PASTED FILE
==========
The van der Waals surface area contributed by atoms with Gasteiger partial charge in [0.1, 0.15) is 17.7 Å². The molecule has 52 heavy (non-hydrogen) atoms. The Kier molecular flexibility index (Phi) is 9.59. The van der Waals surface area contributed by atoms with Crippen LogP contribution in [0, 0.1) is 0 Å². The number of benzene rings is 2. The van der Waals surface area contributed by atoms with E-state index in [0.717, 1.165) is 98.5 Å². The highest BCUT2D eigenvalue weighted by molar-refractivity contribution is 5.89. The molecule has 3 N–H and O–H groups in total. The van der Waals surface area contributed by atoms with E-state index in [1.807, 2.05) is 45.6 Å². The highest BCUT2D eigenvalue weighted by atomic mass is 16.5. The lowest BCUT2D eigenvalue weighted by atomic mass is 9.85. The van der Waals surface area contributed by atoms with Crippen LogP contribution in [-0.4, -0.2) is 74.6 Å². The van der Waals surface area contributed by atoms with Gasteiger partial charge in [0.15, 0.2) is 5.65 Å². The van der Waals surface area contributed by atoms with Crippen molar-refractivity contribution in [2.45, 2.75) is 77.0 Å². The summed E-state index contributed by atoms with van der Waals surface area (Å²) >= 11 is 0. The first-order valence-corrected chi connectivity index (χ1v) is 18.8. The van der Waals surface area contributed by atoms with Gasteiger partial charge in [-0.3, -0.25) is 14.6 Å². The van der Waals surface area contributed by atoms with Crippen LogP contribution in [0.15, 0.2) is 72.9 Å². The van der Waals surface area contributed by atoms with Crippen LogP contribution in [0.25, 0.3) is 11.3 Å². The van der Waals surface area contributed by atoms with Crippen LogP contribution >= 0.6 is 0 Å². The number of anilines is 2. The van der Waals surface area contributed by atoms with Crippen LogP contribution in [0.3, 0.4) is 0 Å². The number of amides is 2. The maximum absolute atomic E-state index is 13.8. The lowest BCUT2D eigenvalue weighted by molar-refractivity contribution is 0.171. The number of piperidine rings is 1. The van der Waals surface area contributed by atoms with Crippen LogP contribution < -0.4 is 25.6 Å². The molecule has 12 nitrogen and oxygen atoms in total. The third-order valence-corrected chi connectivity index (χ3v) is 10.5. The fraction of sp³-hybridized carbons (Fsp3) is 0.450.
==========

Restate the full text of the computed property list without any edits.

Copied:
The van der Waals surface area contributed by atoms with Gasteiger partial charge in [0.1, 0.15) is 17.7 Å². The molecule has 52 heavy (non-hydrogen) atoms. The Kier molecular flexibility index (Phi) is 9.59. The van der Waals surface area contributed by atoms with Crippen LogP contribution in [0, 0.1) is 0 Å². The number of benzene rings is 2. The van der Waals surface area contributed by atoms with E-state index in [0.717, 1.165) is 98.5 Å². The highest BCUT2D eigenvalue weighted by molar-refractivity contribution is 5.89. The molecule has 3 N–H and O–H groups in total. The van der Waals surface area contributed by atoms with E-state index in [1.807, 2.05) is 45.6 Å². The highest BCUT2D eigenvalue weighted by atomic mass is 16.5. The lowest BCUT2D eigenvalue weighted by atomic mass is 9.85. The van der Waals surface area contributed by atoms with Crippen LogP contribution in [-0.4, -0.2) is 74.6 Å². The van der Waals surface area contributed by atoms with Gasteiger partial charge in [0.15, 0.2) is 5.65 Å². The van der Waals surface area contributed by atoms with Crippen molar-refractivity contribution in [2.45, 2.75) is 77.0 Å². The summed E-state index contributed by atoms with van der Waals surface area (Å²) >= 11 is 0. The first-order valence-corrected chi connectivity index (χ1v) is 18.8. The van der Waals surface area contributed by atoms with Gasteiger partial charge in [-0.3, -0.25) is 14.6 Å². The van der Waals surface area contributed by atoms with Crippen LogP contribution in [0.15, 0.2) is 72.9 Å². The van der Waals surface area contributed by atoms with Crippen LogP contribution in [0.25, 0.3) is 11.3 Å². The van der Waals surface area contributed by atoms with Crippen LogP contribution >= 0.6 is 0 Å². The number of anilines is 2. The van der Waals surface area contributed by atoms with Crippen LogP contribution in [0.3, 0.4) is 0 Å². The number of amides is 2. The maximum absolute atomic E-state index is 13.8. The lowest BCUT2D eigenvalue weighted by molar-refractivity contribution is 0.171. The number of piperidine rings is 1. The van der Waals surface area contributed by atoms with Crippen LogP contribution < -0.4 is 25.6 Å². The molecule has 12 nitrogen and oxygen atoms in total. The third-order valence-corrected chi connectivity index (χ3v) is 10.5. The fraction of sp³-hybridized carbons (Fsp3) is 0.450.